Fact, fiction and relevance
After 35 years as a full-time ELT writer, I’ve turned to fiction: novels and short stories for a native-speaker audience. They were written over two decades as light relief from the linguistic constraints of the day job. Two of them got through the early stages with fiction publishers, then stalled at the inevitable change of staff. I put them aside.
I’ve published two trilogies, one set in the 1960s, mainly with music connections, and a further trilogy sub-titled English As A Funny Language. I have used a pseudonym, Dart Travis, not because I wanted to hide my identity, but because my name is so associated with textbooks, videos and graded readers … all ELT. I wouldn’t want some unsuspecting person to think they were buying a textbook, then find themselves in the kind of industrial language common in staffrooms in the 70s and 80s, let alone the behaviour of teachers.
The EFL series are picaresque novels set in the 70s and 80s. Most of the reader comments have been from people who’ve never TEFL-ed, so I hope the stories stand up as a good light read regardless of ELT background knowledge. However there should be some special interest for the ELT teacher, I’ll try and bring out the ELT relevance here.
Foreign Affairs is set in 1972, a year after I started teaching myself, and in a large South Coast language school. At that point, the British EFL world was centred on large schools, with three of the biggest five being Swiss-owned. It’s the point where the first wave of modern textbooks (First Things First, Kernel Lessons) had just emerged, though in Foreign Affairs they’re still stuck with older materials. A major query that came back to me was about the nearly all-male staff at World English Centre, the fictional school. That’s how it was in 1971 when I started (though a year later it had already changed, but I cheated the year). As every university language department has a majority of women, and I have often spoken to audiences ranging from 90% to 100% female, this lack of balance is odd … strange, but true. In the first book, ignoring the story, there are a lot of incidental classroom scenes, and most are “How not to teach English.” In that era, training was done on the job. Most teachers will recognize bad days when they’ve fallen into some of the traps themselves. I particularly enjoyed writing the Head of Research and Development, so proud of his linguistics degree, confronted with a class of Libyan beginners. Then there’s the uninspired teacher ploughing doggedly through the very dull textbook. In the intermediate multi-national class, it was fun to place a series of pitfalls for the teacher in the discussion lesson, by the end of which he’s managed to offend every student in the class. Or the “Business English” class where the class find staples and paper clips a poor topic. Also, it is true. Some 20-something male teachers regarded language laboratory classes as a chatting up opportunity. It is also a snapshot of the era when ELT was expanding rapidly. The students represent reality then … a lot of Swiss, other Europeans, Brazilians, Iranians … and large groups of Libyans.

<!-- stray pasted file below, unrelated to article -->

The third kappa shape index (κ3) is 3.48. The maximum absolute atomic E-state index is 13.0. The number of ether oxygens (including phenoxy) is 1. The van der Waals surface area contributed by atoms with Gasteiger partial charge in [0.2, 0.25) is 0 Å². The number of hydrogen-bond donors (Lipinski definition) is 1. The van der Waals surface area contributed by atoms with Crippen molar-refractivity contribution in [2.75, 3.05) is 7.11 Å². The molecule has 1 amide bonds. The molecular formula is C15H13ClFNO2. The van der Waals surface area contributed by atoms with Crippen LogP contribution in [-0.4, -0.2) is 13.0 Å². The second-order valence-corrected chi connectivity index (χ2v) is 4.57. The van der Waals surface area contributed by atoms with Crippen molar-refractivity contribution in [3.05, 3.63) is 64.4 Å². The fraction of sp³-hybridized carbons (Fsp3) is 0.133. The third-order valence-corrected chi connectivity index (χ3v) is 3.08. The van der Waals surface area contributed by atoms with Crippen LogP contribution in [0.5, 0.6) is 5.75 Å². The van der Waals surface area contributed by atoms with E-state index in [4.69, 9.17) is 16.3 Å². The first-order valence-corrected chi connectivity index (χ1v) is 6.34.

Home Affairs jumps ten years, and deliberately so, to 1982. Though we have some of the same characters, the ELT world is totally different. It’s no longer a male preserve for starters, but also the big schools find themselves surrounded by small independents, all desperately trying to make a living. This one centres on English Teaching Co-Op, just around the corner from World English Centre. It takes a point where the major schools had had a serious blow from the Iranian revolution and resulting unpaid fees. There had been mass redundancies among teachers, and the story is just as Argentina invades the Falklands, throwing up Latin American cancellations. The central student characters are Argentinian and Iranian. There are fewer classroom sequences, but the teachers, even those with long experience, are finding it necessary to take the RSA Cert. TEFL (as it was then), so we have enforced lesson observation, and evening classes. The main story is about rapacious property developers with their eye on World English Centre’s expansive premises. We also have a textbook author as a major character and the beginning of the “One Size Fits All” dominance of a single textbook, Intercourse (Intermediate Course). That’s not what the teachers call it. It reflects the reality of the early eighties, in a much less glossy world for most of the teachers.
Greek Affairs might be my (enforced) retirement from ELT authorship book. It moves some of the characters to Greece in 1985, and centres around two major ELT conferences with an author tour in-between. For the ELT teacher, you might get insights into ELT publishing, ELT authors and the mechanics of those major conferences. One surprised reaction from a reader was that on balance my sympathies seem to lie with ELT publishers’ reps rather than the authors. Maybe I know too much about the authors’ side. There are no classroom scenes, but what you do get is examples of conference presentation to larger groups as well as some asides on methodology.
I’m considering turning the trilogy into a quartet, with a Japanese Affairs on the horizon. While some characters continue, some only appear in one volume, and a fourth gives me the chance of answering some But what happened to him / her? questions.
The books can be bought in paperback from amazon’s CreateSpace, and from BEBC Mail Order.
LINK TO BEBC MAIL ORDER – HERE
eBook versions are available for Kindle, iBooks and Kobo.